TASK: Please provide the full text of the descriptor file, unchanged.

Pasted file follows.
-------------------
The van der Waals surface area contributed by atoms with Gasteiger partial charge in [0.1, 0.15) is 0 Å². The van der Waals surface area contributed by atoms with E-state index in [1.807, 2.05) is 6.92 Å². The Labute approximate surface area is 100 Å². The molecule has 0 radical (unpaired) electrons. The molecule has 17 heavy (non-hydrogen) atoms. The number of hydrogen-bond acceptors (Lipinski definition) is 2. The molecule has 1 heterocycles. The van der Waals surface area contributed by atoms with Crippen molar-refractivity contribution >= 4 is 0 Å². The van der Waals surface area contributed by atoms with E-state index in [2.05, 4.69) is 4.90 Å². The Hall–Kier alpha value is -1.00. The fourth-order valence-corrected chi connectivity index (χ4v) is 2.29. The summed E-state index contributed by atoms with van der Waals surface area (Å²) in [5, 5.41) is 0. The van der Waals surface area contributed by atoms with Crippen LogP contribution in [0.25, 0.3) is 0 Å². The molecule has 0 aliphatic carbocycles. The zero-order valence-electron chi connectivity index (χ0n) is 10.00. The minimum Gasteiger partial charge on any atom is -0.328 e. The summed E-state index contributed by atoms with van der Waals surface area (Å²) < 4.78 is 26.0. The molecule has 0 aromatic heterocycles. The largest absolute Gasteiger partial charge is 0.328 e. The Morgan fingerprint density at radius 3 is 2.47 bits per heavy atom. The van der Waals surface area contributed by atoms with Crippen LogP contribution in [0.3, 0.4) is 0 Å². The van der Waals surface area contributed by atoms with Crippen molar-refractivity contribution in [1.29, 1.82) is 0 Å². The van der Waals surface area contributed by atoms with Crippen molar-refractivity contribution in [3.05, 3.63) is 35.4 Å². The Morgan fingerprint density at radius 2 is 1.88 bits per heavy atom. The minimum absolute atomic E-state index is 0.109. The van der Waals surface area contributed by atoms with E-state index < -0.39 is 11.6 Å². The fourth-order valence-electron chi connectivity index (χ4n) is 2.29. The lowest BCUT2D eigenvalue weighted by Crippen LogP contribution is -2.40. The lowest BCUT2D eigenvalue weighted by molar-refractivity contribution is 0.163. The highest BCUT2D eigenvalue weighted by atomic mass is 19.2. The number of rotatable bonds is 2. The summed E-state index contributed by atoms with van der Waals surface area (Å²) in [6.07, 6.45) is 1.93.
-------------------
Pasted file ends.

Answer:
The van der Waals surface area contributed by atoms with Gasteiger partial charge in [0.1, 0.15) is 0 Å². The van der Waals surface area contributed by atoms with E-state index in [1.807, 2.05) is 6.92 Å². The Labute approximate surface area is 100 Å². The molecule has 0 radical (unpaired) electrons. The molecule has 17 heavy (non-hydrogen) atoms. The number of hydrogen-bond acceptors (Lipinski definition) is 2. The molecule has 1 heterocycles. The van der Waals surface area contributed by atoms with Crippen molar-refractivity contribution >= 4 is 0 Å². The van der Waals surface area contributed by atoms with E-state index in [2.05, 4.69) is 4.90 Å². The Hall–Kier alpha value is -1.00. The fourth-order valence-corrected chi connectivity index (χ4v) is 2.29. The summed E-state index contributed by atoms with van der Waals surface area (Å²) in [5, 5.41) is 0. The van der Waals surface area contributed by atoms with Crippen LogP contribution in [0.25, 0.3) is 0 Å². The molecule has 0 aliphatic carbocycles. The zero-order valence-electron chi connectivity index (χ0n) is 10.00. The minimum Gasteiger partial charge on any atom is -0.328 e. The summed E-state index contributed by atoms with van der Waals surface area (Å²) < 4.78 is 26.0. The molecule has 0 aromatic heterocycles. The largest absolute Gasteiger partial charge is 0.328 e. The Morgan fingerprint density at radius 3 is 2.47 bits per heavy atom. The van der Waals surface area contributed by atoms with Crippen LogP contribution in [0.3, 0.4) is 0 Å². The van der Waals surface area contributed by atoms with Crippen molar-refractivity contribution in [1.29, 1.82) is 0 Å². The van der Waals surface area contributed by atoms with Crippen molar-refractivity contribution in [3.05, 3.63) is 35.4 Å². The Morgan fingerprint density at radius 2 is 1.88 bits per heavy atom. The minimum absolute atomic E-state index is 0.109. The van der Waals surface area contributed by atoms with E-state index < -0.39 is 11.6 Å². The fourth-order valence-electron chi connectivity index (χ4n) is 2.29. The lowest BCUT2D eigenvalue weighted by Crippen LogP contribution is -2.40. The lowest BCUT2D eigenvalue weighted by molar-refractivity contribution is 0.163. The highest BCUT2D eigenvalue weighted by atomic mass is 19.2. The number of rotatable bonds is 2. The summed E-state index contributed by atoms with van der Waals surface area (Å²) in [6.07, 6.45) is 1.93.